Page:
Women’s March leader says white Jews ‘uphold white supremacy’
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Women’s March leader says white Jews ‘uphold white supremacy’

Jewish co-founder of movement says she was marginalized over her heritage, was told by Tamika Mallory and Carmen Perez that Jews played a significant role in the slave trade

The organizers of the Women’s March, from left to right: Bob Bland, Linda Sarsour, Carmen Perez, and Tamika Mallory, at BET’s Social Awards in Atlanta, February 11, 2018. (Paras Griffin/Getty Images for BET via JTA)
The organizers of the Women’s March, from left to right: Bob Bland, Linda Sarsour, Carmen Perez, and Tamika Mallory, at BET’s Social Awards in Atlanta, February 11, 2018. (Paras Griffin/Getty Images for BET via JTA)

One of the co-founders and leaders of the Women’s March movement in the United States told The New York Times that white Jews are among those who “uphold white supremacy,” while also being oppressed by it.

Tamika Mallory, a black activist who has been at the center of claims that the movement’s leaders have anti-Semitic leanings, was responding to comments made by Vanessa Wruble, a Brooklyn-based activist, who, together with Mallory, was among the handful of women who initiated the January 2017 Women’s March on Washington, one of the biggest demonstrations in US history.

Top leaders of the organization have been accused of engaging in or condoning anti-Semitism, and failing to heed the concerns of its thousands of Jewish backers. Controversy surrounding the march also arose from Mallory’s ties to anti-Semitic Nation of Islam leader Louis Farrakhan, who has a long history of making anti-Semitic and homophobic statements.

Wruble told the newspaper that she felt marginalized and eventually pushed out of the Women’s March movement by co-leaders Mallory and Carmen Perez, in part because of her Jewish heritage. At a first meeting with Mallory and Perez to discuss plans for a mass march, the two women tried to impress on her that Jews had to answer for what they claimed was a significant role in the black slave trade to the US, she said.

Vanessa Wruble, one of the co-founders of the Women’s March movement (screen capture: YouTube)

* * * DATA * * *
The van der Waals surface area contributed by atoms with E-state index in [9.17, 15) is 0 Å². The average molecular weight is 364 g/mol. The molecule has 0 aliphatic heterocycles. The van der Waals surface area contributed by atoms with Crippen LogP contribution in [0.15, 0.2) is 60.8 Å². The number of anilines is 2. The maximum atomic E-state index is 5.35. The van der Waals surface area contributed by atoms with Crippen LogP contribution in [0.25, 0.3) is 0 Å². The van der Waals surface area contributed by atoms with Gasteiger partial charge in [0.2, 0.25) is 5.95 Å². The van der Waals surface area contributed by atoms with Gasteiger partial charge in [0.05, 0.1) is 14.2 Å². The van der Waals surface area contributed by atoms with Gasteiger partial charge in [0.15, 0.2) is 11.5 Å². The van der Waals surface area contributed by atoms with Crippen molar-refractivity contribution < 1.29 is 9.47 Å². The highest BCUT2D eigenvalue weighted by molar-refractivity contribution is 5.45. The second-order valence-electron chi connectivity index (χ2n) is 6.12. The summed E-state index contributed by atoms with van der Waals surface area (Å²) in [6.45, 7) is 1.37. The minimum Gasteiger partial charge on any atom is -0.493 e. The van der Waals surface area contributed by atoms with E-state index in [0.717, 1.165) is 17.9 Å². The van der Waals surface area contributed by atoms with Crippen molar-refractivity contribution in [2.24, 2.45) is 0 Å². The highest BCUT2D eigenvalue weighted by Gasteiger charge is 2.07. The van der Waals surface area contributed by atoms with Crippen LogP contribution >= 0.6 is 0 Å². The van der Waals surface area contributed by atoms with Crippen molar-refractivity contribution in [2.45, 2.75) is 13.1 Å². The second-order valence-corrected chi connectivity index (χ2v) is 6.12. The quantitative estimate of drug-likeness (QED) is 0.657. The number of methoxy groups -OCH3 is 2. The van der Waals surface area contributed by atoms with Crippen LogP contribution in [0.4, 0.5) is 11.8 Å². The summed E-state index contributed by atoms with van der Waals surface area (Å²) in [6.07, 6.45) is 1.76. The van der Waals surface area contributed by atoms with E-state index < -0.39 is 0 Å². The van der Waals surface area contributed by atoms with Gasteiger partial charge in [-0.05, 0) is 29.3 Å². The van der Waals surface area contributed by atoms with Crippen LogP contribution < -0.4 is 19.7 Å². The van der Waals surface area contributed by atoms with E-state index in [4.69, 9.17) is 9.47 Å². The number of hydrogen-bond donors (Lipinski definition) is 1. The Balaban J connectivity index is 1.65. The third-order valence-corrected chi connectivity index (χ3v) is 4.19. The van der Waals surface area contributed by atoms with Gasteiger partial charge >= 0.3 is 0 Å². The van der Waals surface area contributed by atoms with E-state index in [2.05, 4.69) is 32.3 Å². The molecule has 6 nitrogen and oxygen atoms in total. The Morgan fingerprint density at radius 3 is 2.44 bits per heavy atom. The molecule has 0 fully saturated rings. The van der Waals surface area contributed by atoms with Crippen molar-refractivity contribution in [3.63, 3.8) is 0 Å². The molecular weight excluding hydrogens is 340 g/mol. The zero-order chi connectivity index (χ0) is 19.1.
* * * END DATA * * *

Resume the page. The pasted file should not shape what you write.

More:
“Since that conversation, we’ve all learned a lot about how while white Jews, as white people, uphold white supremacy, ALL Jews are targeted by it,” Mallory said in a statement to The Times.

“I was taken aback,” Wruble said of the conversation. “I thought, ‘Maybe there are things I don’t know about my own people.’”

A search on Google led her to a book written by Farrakhan claiming Jews bore particular guilt for the slave trade.

Wruble said she had other concerns when Perez, together with a group of other activists, put out a set of “unity principles” for marchers that stated, “We must create a society in which all women — including Black women, Indigenous women, poor women, immigrant women, disabled women, Muslim women, lesbian, queer and trans women — are free.”

Wruble noticed at the time, she said, that Jewish women were not included. She eventually parted from the other organizers and set up her own activism movement.

Perez and Mallory denied that there was any mention of the slave trade at their first meeting, the report said.

Protesters walk during the Women’s March on Washington, January 21, 2017. (Mario Tama/Getty Images via JTA)

According to the report, before she left, Wruble texted a senior adviser to the organization writing, “The one thing I would suggest you discuss with them is the anti-Semitic piece of this. Their rhetoric around this stuff will hurt the movement.”

Last month, the Washington state chapter of the Women’s March shut down over concerns of anti-Semitism among the national leadership of the movement.

In November, Women’s March co-founder Teresa Shook called on the national co-chairs to resign, saying they “allowed anti-Semitism” and other hateful rhetoric. Actress and activist Alyssa Milano also said that she would not speak at the march if asked.

Earlier this year, Mallory was criticized for not speaking out, after she attended an event during which Farrakhan said “the powerful Jews are my enemy” and accused “Satanic Jews” of having a “grip on the media.”

The organizers of the march later said the Nation of Islam leader’s statements “are not aligned with the Women’s March Unity Principles,” but also defended Mallory against criticism. Mallory has defended her own and her family’s association with Farrakhan.

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